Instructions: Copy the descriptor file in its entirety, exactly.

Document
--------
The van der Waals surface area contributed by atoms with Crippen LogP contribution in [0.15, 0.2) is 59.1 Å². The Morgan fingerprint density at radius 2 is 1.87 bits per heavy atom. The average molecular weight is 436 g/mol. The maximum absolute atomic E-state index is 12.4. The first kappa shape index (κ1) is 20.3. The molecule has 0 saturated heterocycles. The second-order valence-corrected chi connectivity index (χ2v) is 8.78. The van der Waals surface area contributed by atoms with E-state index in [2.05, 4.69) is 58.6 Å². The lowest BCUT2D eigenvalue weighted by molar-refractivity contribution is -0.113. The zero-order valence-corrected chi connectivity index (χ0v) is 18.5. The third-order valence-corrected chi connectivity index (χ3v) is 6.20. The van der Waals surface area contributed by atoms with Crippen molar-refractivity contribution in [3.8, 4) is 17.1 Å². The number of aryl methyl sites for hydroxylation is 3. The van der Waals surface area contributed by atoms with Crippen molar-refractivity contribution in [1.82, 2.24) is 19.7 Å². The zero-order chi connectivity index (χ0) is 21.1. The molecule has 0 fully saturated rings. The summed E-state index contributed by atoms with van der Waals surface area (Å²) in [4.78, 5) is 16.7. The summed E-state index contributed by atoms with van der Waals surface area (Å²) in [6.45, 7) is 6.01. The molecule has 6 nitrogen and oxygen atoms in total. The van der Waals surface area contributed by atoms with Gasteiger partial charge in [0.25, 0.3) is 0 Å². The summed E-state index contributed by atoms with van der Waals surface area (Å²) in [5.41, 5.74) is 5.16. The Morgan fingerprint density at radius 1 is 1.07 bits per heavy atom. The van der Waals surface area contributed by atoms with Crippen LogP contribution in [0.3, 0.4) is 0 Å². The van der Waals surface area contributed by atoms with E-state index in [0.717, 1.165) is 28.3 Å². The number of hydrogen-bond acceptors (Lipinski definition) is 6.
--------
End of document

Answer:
The van der Waals surface area contributed by atoms with Crippen LogP contribution in [0.15, 0.2) is 59.1 Å². The Morgan fingerprint density at radius 2 is 1.87 bits per heavy atom. The average molecular weight is 436 g/mol. The maximum absolute atomic E-state index is 12.4. The first kappa shape index (κ1) is 20.3. The molecule has 0 saturated heterocycles. The second-order valence-corrected chi connectivity index (χ2v) is 8.78. The van der Waals surface area contributed by atoms with E-state index in [2.05, 4.69) is 58.6 Å². The lowest BCUT2D eigenvalue weighted by molar-refractivity contribution is -0.113. The zero-order valence-corrected chi connectivity index (χ0v) is 18.5. The third-order valence-corrected chi connectivity index (χ3v) is 6.20. The van der Waals surface area contributed by atoms with Crippen molar-refractivity contribution in [3.8, 4) is 17.1 Å². The number of aryl methyl sites for hydroxylation is 3. The van der Waals surface area contributed by atoms with Crippen molar-refractivity contribution in [1.82, 2.24) is 19.7 Å². The zero-order chi connectivity index (χ0) is 21.1. The molecule has 0 fully saturated rings. The summed E-state index contributed by atoms with van der Waals surface area (Å²) in [4.78, 5) is 16.7. The summed E-state index contributed by atoms with van der Waals surface area (Å²) in [6.45, 7) is 6.01. The molecule has 6 nitrogen and oxygen atoms in total. The van der Waals surface area contributed by atoms with Gasteiger partial charge in [0.25, 0.3) is 0 Å². The summed E-state index contributed by atoms with van der Waals surface area (Å²) in [5.41, 5.74) is 5.16. The Morgan fingerprint density at radius 1 is 1.07 bits per heavy atom. The van der Waals surface area contributed by atoms with Crippen LogP contribution in [0.3, 0.4) is 0 Å². The van der Waals surface area contributed by atoms with E-state index in [0.717, 1.165) is 28.3 Å². The number of hydrogen-bond acceptors (Lipinski definition) is 6.